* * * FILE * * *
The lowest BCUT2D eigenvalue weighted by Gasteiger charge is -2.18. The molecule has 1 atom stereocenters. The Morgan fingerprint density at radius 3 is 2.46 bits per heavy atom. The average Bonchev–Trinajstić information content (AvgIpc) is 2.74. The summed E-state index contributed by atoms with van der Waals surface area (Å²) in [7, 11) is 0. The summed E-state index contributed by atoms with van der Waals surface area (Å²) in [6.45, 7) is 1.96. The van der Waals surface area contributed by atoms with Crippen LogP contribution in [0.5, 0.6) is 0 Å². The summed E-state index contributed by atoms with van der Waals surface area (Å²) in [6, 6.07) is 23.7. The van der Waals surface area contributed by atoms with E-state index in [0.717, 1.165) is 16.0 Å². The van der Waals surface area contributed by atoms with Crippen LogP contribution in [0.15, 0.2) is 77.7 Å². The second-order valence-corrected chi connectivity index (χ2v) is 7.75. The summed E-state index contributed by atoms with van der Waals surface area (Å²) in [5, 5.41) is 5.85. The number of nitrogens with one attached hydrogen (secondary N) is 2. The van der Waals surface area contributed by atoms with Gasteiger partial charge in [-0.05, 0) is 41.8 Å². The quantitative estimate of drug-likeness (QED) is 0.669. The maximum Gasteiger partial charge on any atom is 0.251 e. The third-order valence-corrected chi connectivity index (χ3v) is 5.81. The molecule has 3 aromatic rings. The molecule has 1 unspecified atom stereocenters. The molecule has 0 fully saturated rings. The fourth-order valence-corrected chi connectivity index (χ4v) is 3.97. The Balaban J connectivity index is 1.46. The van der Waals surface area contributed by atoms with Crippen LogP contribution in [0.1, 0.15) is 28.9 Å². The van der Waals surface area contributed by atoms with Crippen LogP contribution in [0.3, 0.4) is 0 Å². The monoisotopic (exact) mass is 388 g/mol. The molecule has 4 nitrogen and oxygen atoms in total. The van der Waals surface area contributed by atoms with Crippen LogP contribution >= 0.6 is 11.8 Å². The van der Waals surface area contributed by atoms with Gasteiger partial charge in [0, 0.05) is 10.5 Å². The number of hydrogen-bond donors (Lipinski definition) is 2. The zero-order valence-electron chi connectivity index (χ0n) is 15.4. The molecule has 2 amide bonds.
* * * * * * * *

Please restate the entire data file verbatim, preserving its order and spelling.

The lowest BCUT2D eigenvalue weighted by Gasteiger charge is -2.18. The molecule has 1 atom stereocenters. The Morgan fingerprint density at radius 3 is 2.46 bits per heavy atom. The average Bonchev–Trinajstić information content (AvgIpc) is 2.74. The summed E-state index contributed by atoms with van der Waals surface area (Å²) in [7, 11) is 0. The summed E-state index contributed by atoms with van der Waals surface area (Å²) in [6.45, 7) is 1.96. The van der Waals surface area contributed by atoms with Crippen LogP contribution in [0.5, 0.6) is 0 Å². The summed E-state index contributed by atoms with van der Waals surface area (Å²) in [6, 6.07) is 23.7. The van der Waals surface area contributed by atoms with E-state index in [0.717, 1.165) is 16.0 Å². The van der Waals surface area contributed by atoms with Crippen LogP contribution in [0.15, 0.2) is 77.7 Å². The second-order valence-corrected chi connectivity index (χ2v) is 7.75. The summed E-state index contributed by atoms with van der Waals surface area (Å²) in [5, 5.41) is 5.85. The number of nitrogens with one attached hydrogen (secondary N) is 2. The van der Waals surface area contributed by atoms with Gasteiger partial charge in [-0.05, 0) is 41.8 Å². The quantitative estimate of drug-likeness (QED) is 0.669. The maximum Gasteiger partial charge on any atom is 0.251 e. The third-order valence-corrected chi connectivity index (χ3v) is 5.81. The molecule has 3 aromatic rings. The molecule has 1 unspecified atom stereocenters. The molecule has 0 fully saturated rings. The fourth-order valence-corrected chi connectivity index (χ4v) is 3.97. The Balaban J connectivity index is 1.46. The van der Waals surface area contributed by atoms with Crippen LogP contribution in [0.1, 0.15) is 28.9 Å². The van der Waals surface area contributed by atoms with Crippen LogP contribution in [0.3, 0.4) is 0 Å². The monoisotopic (exact) mass is 388 g/mol. The molecule has 4 nitrogen and oxygen atoms in total. The van der Waals surface area contributed by atoms with Crippen LogP contribution >= 0.6 is 11.8 Å². The van der Waals surface area contributed by atoms with Gasteiger partial charge in [0, 0.05) is 10.5 Å². The number of hydrogen-bond donors (Lipinski definition) is 2. The zero-order valence-electron chi connectivity index (χ0n) is 15.4. The molecule has 2 amide bonds.